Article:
ITLOS and the Scarborough Shoal


Now that Secretary Albert Del Rosario shares my view that the Scarborough Shoal dispute should be submitted to the International Tribunal on the Law of the Sea (ITLOS) for peaceful resolution, the question is: how could the tribunal exercise jurisdiction without China giving its consent to do so?

The answer lies in the dispute settlement procedure of the United Nations Convention on the Law of the Seas (UNCLOS). These provisions are not only very long, but are recognized by scholars as amongst the most complicated provisions of the convention.

In a nutshell, the provisions on dispute settlement were made part of the “package deal” that state parties agreed to be bound when they became parties to the UNCLOS. In an effort to make all of the provisions of the UNCLOS a restatement of customary international law, each and every provision of the convention were agreed upon by states on the basis of consensus, and not just by a vote of the majority. Consequently, not only did the UNCLOS become the longest treaty to negotiate, it also became unique because of the rule that parties thereto may not make reservations on any of its provisions, including those dealing with dispute resolution.

The ITLOS jurisdiction was made compulsory and mandatory on all state parties in all disputes arising from the “”interpretation or application of any provision in the Convention”. Because state parties to the Convention, including the Philippines and China, have already referred to the ITLOS these types of disputes, China need not give its consent anew if we were to bring the issue of the exercise of sovereign rights in Scarborough shoal, Recto Bank and even parts of the Spratly’s to the tribunal.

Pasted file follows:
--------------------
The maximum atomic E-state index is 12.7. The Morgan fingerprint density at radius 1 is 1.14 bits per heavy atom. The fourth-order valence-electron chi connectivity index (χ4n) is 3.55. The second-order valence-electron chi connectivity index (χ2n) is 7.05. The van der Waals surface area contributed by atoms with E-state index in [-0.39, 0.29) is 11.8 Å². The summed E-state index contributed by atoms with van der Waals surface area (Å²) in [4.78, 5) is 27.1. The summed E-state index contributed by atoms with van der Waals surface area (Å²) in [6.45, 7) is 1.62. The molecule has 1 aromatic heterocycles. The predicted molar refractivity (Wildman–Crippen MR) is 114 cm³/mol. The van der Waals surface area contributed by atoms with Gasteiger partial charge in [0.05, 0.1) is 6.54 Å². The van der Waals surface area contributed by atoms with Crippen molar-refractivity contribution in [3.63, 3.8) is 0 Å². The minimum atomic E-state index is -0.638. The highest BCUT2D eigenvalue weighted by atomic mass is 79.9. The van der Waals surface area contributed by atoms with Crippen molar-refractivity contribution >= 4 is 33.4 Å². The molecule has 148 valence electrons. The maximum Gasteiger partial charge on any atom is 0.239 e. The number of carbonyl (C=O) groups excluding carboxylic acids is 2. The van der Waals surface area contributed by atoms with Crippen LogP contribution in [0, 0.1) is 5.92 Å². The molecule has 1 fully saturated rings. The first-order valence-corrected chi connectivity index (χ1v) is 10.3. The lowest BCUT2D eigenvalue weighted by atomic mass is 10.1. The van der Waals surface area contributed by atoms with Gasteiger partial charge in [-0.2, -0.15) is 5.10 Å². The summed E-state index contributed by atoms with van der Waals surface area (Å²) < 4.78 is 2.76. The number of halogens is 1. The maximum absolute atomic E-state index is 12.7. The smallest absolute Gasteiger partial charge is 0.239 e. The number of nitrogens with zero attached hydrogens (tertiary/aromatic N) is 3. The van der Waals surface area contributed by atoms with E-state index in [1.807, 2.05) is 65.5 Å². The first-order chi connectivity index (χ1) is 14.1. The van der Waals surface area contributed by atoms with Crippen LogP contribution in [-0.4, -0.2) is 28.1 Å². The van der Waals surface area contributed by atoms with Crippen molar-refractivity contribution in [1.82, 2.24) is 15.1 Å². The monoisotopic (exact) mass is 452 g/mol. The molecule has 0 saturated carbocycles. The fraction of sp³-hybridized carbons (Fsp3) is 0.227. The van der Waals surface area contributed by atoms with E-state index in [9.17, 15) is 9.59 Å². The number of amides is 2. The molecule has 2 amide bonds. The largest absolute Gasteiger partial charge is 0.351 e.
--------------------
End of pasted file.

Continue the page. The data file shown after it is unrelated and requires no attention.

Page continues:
Notice though that while Scarborough dispute, because it is one over fishing rights in maritime territory may- be brought to the ITLOS even without the consent of China, the Spratly’s controversy, on the other hand, would still require China’s consent. The reason is simple: because the Scarborough issue is purely a dispute involving water, it may be resolved wholly under the UNCLOS and as such, is an issue arising from an “interpretation” of the Convention’s provisions on sovereign rights. By definition, sovereign rights refer to the exclusive right of a state to explore and exploit all natural resources found in the waters of its Exclusive Economic Zone (EEZ), which is 200 nautical miles from the baseline of a country.